SAN JOSE, Calif. - Market research firm IC Insights Inc. disagrees with the new IC forecast from the Semiconductor Industry Association (SIA).
, the SIA raised its forecast. The SIA projects record sales of $300.5 billion in 2010, an increase of 32.8 percent over 2009. The forecast calls for sales to grow by 6.0 percent in 2011, to $318.7 billion, followed by an increase of 3.4 percent to $329.7 billion in 2012.
In June, the SIA released an updated industry forecast that projected worldwide chip sales would grow by 28.4 percent to $290.5 billion in 2010. The forecast projected 6.3 percent growth in 2011 to $308.7 billion, followed by 2.9 percent growth in 2012 to $317.8 billion.
In contrast, IC Insights' forecast for total semiconductor growth is 31 percent for 2010, 11 percent for 2011, and 10 percent for 2012.
Bill McClean, president of IC Insights, issued the following comments about SIA's new IC forecast:
''Overall, the SIA forecast for 2012 looks like the "death" of the semiconductor industry, and we couldn't disagree more!
What really strikes me about the SIA forecast is how pessimistic it is for 2012 at only 3.4 percent. One of the big problems I have with the forecast is the lack of assumptions. What are the unit volume and average selling price assumptions behind this forecast? What are the capital spending and thus capacity forecasts behind these market forecasts. What about worldwide GDP and electronic system sales. All of these assumptions are needed before you can put any stock in any semiconductor market forecast, including ours.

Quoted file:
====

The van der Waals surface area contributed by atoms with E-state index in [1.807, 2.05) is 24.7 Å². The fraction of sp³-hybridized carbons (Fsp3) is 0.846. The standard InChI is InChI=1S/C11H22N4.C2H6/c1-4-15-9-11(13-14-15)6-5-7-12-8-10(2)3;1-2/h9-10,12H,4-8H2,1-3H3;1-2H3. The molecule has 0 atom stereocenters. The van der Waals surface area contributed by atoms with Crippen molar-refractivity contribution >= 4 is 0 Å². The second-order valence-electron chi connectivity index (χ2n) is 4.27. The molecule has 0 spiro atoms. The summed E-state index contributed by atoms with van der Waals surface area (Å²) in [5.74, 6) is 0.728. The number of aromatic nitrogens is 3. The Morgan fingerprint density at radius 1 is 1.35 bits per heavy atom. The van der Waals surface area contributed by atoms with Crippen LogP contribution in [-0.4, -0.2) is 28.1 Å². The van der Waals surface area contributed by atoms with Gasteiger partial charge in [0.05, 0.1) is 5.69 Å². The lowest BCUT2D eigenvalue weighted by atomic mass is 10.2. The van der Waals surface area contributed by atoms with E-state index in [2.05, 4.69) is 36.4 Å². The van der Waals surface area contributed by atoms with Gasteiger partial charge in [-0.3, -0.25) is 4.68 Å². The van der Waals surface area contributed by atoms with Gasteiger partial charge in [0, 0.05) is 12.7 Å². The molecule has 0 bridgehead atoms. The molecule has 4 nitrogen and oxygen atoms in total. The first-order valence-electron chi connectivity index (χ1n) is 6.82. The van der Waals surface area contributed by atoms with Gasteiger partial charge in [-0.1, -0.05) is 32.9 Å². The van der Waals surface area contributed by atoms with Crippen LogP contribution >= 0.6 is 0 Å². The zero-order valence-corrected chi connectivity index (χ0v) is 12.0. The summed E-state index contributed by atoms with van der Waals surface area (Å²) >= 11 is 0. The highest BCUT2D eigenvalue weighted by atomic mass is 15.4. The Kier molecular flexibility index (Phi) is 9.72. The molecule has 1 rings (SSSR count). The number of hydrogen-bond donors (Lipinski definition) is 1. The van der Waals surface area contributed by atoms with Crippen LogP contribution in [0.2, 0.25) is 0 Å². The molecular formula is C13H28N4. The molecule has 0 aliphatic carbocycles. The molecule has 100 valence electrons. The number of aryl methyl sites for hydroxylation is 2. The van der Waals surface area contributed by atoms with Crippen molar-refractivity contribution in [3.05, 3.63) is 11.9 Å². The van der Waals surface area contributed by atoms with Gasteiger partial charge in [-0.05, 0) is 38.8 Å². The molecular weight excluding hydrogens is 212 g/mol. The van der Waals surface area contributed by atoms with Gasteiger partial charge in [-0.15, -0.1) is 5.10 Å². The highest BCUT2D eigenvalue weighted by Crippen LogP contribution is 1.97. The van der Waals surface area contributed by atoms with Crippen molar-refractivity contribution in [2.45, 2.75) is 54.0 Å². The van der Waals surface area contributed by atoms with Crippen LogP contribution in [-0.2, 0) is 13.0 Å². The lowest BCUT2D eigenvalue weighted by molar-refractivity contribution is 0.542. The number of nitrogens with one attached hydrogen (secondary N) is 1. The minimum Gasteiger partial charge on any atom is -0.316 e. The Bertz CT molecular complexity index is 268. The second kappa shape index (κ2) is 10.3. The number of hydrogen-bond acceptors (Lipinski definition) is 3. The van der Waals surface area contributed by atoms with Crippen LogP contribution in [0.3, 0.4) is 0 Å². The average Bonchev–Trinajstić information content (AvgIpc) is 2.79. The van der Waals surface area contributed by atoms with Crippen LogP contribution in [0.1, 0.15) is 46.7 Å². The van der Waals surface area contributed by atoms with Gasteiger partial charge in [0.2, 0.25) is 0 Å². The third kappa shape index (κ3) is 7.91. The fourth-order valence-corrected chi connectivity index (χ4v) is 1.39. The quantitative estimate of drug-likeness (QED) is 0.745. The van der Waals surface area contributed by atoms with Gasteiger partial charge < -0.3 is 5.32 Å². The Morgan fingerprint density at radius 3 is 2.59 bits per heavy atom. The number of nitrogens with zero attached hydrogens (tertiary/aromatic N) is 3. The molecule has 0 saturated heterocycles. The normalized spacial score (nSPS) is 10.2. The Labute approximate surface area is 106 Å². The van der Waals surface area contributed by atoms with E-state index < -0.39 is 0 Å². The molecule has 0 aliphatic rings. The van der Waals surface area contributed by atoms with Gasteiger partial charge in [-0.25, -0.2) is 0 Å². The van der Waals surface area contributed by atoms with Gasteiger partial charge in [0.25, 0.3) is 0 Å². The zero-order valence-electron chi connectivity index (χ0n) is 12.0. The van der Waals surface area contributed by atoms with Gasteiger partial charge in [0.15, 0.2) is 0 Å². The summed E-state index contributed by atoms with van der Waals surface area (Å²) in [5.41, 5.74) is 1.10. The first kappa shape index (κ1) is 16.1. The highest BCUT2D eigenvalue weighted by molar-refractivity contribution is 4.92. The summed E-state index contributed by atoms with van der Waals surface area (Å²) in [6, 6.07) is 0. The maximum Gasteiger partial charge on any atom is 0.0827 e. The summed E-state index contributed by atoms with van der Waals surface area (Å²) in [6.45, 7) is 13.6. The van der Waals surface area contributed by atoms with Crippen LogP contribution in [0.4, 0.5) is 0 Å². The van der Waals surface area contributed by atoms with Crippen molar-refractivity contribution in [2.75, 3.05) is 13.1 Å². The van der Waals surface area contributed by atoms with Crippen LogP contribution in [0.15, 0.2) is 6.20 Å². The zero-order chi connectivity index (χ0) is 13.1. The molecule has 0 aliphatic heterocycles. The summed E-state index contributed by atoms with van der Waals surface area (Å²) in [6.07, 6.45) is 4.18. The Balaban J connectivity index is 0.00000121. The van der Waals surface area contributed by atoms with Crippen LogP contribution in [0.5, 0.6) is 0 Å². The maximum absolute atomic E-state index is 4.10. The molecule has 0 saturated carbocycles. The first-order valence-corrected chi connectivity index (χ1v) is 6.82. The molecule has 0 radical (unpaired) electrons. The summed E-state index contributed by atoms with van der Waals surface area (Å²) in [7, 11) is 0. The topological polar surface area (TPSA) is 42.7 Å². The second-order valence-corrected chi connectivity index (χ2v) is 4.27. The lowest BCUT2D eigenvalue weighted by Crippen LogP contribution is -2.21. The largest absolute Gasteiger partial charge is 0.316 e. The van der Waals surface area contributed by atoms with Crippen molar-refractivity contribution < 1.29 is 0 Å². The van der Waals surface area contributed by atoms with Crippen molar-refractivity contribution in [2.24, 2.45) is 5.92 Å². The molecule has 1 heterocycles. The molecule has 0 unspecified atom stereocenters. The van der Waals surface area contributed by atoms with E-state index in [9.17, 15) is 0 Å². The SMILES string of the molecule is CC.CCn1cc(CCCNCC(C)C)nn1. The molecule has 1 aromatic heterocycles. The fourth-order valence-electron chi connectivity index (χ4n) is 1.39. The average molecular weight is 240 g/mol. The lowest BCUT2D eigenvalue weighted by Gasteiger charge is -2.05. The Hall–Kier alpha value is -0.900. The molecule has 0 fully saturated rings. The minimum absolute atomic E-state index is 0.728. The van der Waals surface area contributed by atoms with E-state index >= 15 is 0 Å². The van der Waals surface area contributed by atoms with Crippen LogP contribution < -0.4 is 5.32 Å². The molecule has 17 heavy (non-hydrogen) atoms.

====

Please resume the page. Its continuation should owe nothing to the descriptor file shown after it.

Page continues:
In IC Insights opinion, 2012 has tremendous upside potential for the semiconductor industry. In two years, the U.S. economy could be growing rapidly as unemployment shrinks from 9.6 percent now to maybe 7.6 percent in 2012. If unemployment is moving downward, the rest of the people that have jobs will be optimistic about the future and spending could surge. The U.S. economy depends more on the mindset of the 90 percent plus people that have jobs than on a few percentage points of reduced unemployment. Also, 2012 is a U.S. re-election year and the economy usually does well in election years.
Not to get too focused on the U.S., but China, India, Latin America, etc. are demanding increasing amounts of electronics as their populations purchase more cellphones, PCs, TVs, automobiles, etc. This is a wave of tremendous power and it will be gaining momentum over the next few years, not losing momentum.
With IC unit volumes on pace to follow their historical 8-10 percent growth rate per year, you would need steep declines in semiconductor average selling prices to have only 3 percent market gains. With capital spending as a percent of semiconductor sales hovering around the very low figure of 15-16 percent (even after this year's surge in spending), the semiconductor industry is nowhere near the overcapacity levels that would drive prices down this much, and it is unlikely to encounter significant overcapacity over the next few years.''